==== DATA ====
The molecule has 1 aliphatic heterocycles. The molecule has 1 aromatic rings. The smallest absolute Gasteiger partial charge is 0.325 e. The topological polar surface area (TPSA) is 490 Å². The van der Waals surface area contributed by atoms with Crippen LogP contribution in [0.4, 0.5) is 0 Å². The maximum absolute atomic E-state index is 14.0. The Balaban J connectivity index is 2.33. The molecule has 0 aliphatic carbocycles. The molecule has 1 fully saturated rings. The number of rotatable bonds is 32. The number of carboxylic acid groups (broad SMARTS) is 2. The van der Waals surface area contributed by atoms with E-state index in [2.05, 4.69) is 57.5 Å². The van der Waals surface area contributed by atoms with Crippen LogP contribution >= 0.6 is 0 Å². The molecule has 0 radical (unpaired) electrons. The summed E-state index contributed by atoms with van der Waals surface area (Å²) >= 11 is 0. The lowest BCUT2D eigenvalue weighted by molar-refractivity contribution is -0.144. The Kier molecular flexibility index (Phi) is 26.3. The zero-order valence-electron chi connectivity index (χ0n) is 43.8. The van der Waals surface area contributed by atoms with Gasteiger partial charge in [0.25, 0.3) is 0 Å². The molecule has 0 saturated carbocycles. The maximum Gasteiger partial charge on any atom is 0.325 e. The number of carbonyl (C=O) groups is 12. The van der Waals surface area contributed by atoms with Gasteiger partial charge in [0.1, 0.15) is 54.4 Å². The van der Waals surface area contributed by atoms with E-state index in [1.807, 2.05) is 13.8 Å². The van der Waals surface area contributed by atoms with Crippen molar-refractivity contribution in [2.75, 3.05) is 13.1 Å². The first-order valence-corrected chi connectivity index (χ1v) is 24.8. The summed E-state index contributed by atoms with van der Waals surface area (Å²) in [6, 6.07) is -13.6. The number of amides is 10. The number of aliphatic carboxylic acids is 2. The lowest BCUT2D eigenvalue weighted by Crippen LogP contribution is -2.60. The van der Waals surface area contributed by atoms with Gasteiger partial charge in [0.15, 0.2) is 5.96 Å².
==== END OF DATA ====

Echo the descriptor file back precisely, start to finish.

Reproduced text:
The molecule has 1 aliphatic heterocycles. The molecule has 1 aromatic rings. The smallest absolute Gasteiger partial charge is 0.325 e. The topological polar surface area (TPSA) is 490 Å². The van der Waals surface area contributed by atoms with Crippen LogP contribution in [0.4, 0.5) is 0 Å². The maximum absolute atomic E-state index is 14.0. The Balaban J connectivity index is 2.33. The molecule has 0 aliphatic carbocycles. The molecule has 1 fully saturated rings. The number of rotatable bonds is 32. The number of carboxylic acid groups (broad SMARTS) is 2. The van der Waals surface area contributed by atoms with E-state index in [2.05, 4.69) is 57.5 Å². The van der Waals surface area contributed by atoms with Crippen LogP contribution >= 0.6 is 0 Å². The molecule has 0 radical (unpaired) electrons. The summed E-state index contributed by atoms with van der Waals surface area (Å²) >= 11 is 0. The lowest BCUT2D eigenvalue weighted by molar-refractivity contribution is -0.144. The Kier molecular flexibility index (Phi) is 26.3. The zero-order valence-electron chi connectivity index (χ0n) is 43.8. The van der Waals surface area contributed by atoms with Gasteiger partial charge in [0.25, 0.3) is 0 Å². The molecule has 0 saturated carbocycles. The maximum Gasteiger partial charge on any atom is 0.325 e. The number of carbonyl (C=O) groups is 12. The van der Waals surface area contributed by atoms with Gasteiger partial charge in [0.1, 0.15) is 54.4 Å². The van der Waals surface area contributed by atoms with E-state index in [1.807, 2.05) is 13.8 Å². The van der Waals surface area contributed by atoms with Crippen molar-refractivity contribution in [2.75, 3.05) is 13.1 Å². The first-order valence-corrected chi connectivity index (χ1v) is 24.8. The summed E-state index contributed by atoms with van der Waals surface area (Å²) in [6, 6.07) is -13.6. The number of amides is 10. The number of aliphatic carboxylic acids is 2. The lowest BCUT2D eigenvalue weighted by Crippen LogP contribution is -2.60. The van der Waals surface area contributed by atoms with Gasteiger partial charge in [0.15, 0.2) is 5.96 Å².